Serbian scientists build an urban photo-bioreactor that captures CO2 and produces oxygen in the same way that trees do.
LIQUID3 is a photo-bioreactor that uses microalgae to produce photosynthesis and remove the same amount of CO2 as two ten-year-old trees in an outdoor, urban setting.
The effects of climate change can be addressed through sustainable design in a variety of ways. Sustainable design is all around us, providing varied degrees of mitigation against the threat of climate change, from bio-receptive concrete that produces moss on its own to vertical urban forests that reimagine what organic building could look like.
Designer: University of Belgrade
In metropolitan settings, where green spaces are few, designers face a unique difficulty in developing sustainable infrastructure. Researchers at the University of Belgrade developed LIQUID3, an urban photo-bioreactor for CO2 fixation and generation, in an unusual approach to climate change planning.
“The microalgae replaces two, 10-year-old trees or 200 square metres of lawn,” said Dr Ivan Spasojevic, one of the authors of the project from the Institute for Multidisciplinary Research at the University of Belgrade.
Due to two huge coal power plants nearby, Belgrade is Serbia’s fourth most polluting city.
According to the European NGO Health and Environment Alliance, the two plants are among the top ten dirtiest in Europe (HEAL).
According to the IQAir’s World Air Quality Report, Serbia was Europe’s fifth most polluted country in 2019, with an average PM 2.5 pollution level.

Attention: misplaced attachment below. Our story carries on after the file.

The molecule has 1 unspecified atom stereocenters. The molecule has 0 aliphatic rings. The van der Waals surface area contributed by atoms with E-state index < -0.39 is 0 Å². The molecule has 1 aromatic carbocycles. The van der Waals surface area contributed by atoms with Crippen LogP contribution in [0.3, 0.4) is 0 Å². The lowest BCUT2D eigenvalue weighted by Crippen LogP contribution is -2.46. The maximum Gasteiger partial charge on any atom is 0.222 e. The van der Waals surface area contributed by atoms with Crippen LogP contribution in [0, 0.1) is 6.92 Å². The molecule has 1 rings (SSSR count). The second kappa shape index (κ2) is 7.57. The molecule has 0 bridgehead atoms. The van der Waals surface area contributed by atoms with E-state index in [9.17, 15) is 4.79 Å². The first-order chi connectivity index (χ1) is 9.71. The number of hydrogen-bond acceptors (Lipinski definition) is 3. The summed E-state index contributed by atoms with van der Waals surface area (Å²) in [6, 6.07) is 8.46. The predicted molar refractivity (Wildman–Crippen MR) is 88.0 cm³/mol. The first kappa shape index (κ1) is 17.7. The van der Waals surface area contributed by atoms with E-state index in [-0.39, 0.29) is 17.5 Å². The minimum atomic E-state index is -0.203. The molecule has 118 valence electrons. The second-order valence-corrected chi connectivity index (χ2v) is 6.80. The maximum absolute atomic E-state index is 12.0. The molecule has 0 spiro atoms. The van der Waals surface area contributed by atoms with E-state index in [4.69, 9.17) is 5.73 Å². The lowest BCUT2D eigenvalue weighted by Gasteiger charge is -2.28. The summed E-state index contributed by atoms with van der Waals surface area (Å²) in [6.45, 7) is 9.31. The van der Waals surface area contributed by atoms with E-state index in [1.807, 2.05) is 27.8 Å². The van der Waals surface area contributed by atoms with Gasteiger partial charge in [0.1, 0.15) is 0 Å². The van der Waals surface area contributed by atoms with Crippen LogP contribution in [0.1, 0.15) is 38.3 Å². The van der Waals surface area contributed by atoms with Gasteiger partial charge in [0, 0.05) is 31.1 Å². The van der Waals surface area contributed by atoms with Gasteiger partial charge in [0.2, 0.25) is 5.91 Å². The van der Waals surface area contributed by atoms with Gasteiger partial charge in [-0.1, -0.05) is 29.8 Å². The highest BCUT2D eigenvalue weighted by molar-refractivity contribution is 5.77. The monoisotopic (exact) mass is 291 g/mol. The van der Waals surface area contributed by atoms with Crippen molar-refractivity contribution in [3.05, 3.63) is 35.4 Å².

Serbia was also the subject of greater investigation in December 2019, after scientists stated the country had Europe’s worst per capita record for pollution-related deaths: 175 per 100,000 inhabitants.
A photo-bioreactor is a vessel that employs a light source, such as natural sunshine, to develop phototrophic microorganisms that produce biomass and is located in Serbia’s capital city. LIQUID3 is a photo-bioreactor teeming with microalgae that sequesters carbon and performs photosynthesis to produce oxygen, created and constructed by the University of Belgrade’s Institute for Multidisciplinary Research.
The photo-bioreactor can remove equivalent amounts of carbon dioxide as two 10-year-old trees or 200 square metres of green space because each LIQUID3 vessel holds 600 litres of water. The naturally photosynthesizing microalgae in LIQUID3 simply require a light source to perform the same carbon-capturing duty as trees in metropolitan environments that are often devoid of green spaces.
LIQUID3 was honored with the Green Product Award’s Green Concept Award for 2022 for its pioneering approach to green, bio-reactive design. LIQUID3 promotes an efficient use of public land, as well as room for interactive marketing and a high-value fertilizer, in addition to its appeal to sustainable design. Its position in a densely populated neighborhood of Belgrade also encourages city inhabitants to become more aware of the threat of climate change to cities.
Configured like small urban meeting spaces, the LIQUID3 stations could be outfitted with outlets for city residents to charge their devices.
Come dark, LIQUID3 transforms into a neon-green light to guide residents through the streets.
An integrated bench space turns LIQUID3 into a social hub for city residents to gather and feel encouraged to keep fighting climate change.